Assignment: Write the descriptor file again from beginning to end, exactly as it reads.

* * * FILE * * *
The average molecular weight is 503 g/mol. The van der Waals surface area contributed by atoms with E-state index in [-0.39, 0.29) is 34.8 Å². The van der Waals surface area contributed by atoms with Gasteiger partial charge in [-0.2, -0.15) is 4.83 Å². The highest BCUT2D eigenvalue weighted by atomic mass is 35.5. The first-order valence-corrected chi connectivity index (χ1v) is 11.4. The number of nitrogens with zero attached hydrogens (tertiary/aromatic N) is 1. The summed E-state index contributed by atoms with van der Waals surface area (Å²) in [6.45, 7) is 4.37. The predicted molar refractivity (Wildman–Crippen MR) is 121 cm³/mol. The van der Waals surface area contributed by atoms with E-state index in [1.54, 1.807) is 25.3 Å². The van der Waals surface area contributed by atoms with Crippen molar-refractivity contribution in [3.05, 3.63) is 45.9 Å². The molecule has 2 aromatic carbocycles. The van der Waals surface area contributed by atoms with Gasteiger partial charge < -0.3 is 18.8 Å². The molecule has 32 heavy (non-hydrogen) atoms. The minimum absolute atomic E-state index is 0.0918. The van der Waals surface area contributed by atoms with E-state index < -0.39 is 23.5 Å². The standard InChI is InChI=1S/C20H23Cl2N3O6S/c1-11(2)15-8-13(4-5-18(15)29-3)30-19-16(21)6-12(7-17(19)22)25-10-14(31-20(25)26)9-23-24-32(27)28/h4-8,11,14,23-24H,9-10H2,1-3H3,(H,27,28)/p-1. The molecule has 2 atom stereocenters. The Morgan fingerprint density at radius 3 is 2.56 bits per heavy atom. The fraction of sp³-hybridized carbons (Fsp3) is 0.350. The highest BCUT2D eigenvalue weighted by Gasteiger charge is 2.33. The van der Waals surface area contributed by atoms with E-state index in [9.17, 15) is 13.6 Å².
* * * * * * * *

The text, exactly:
The average molecular weight is 503 g/mol. The van der Waals surface area contributed by atoms with E-state index in [-0.39, 0.29) is 34.8 Å². The van der Waals surface area contributed by atoms with Gasteiger partial charge in [-0.2, -0.15) is 4.83 Å². The highest BCUT2D eigenvalue weighted by atomic mass is 35.5. The first-order valence-corrected chi connectivity index (χ1v) is 11.4. The number of nitrogens with zero attached hydrogens (tertiary/aromatic N) is 1. The summed E-state index contributed by atoms with van der Waals surface area (Å²) in [6.45, 7) is 4.37. The predicted molar refractivity (Wildman–Crippen MR) is 121 cm³/mol. The van der Waals surface area contributed by atoms with E-state index in [1.54, 1.807) is 25.3 Å². The van der Waals surface area contributed by atoms with Crippen molar-refractivity contribution in [3.05, 3.63) is 45.9 Å². The molecule has 2 aromatic carbocycles. The van der Waals surface area contributed by atoms with Gasteiger partial charge < -0.3 is 18.8 Å². The molecule has 32 heavy (non-hydrogen) atoms. The minimum absolute atomic E-state index is 0.0918. The van der Waals surface area contributed by atoms with E-state index < -0.39 is 23.5 Å². The standard InChI is InChI=1S/C20H23Cl2N3O6S/c1-11(2)15-8-13(4-5-18(15)29-3)30-19-16(21)6-12(7-17(19)22)25-10-14(31-20(25)26)9-23-24-32(27)28/h4-8,11,14,23-24H,9-10H2,1-3H3,(H,27,28)/p-1. The molecule has 2 atom stereocenters. The Morgan fingerprint density at radius 3 is 2.56 bits per heavy atom. The fraction of sp³-hybridized carbons (Fsp3) is 0.350. The highest BCUT2D eigenvalue weighted by Gasteiger charge is 2.33. The van der Waals surface area contributed by atoms with E-state index in [9.17, 15) is 13.6 Å².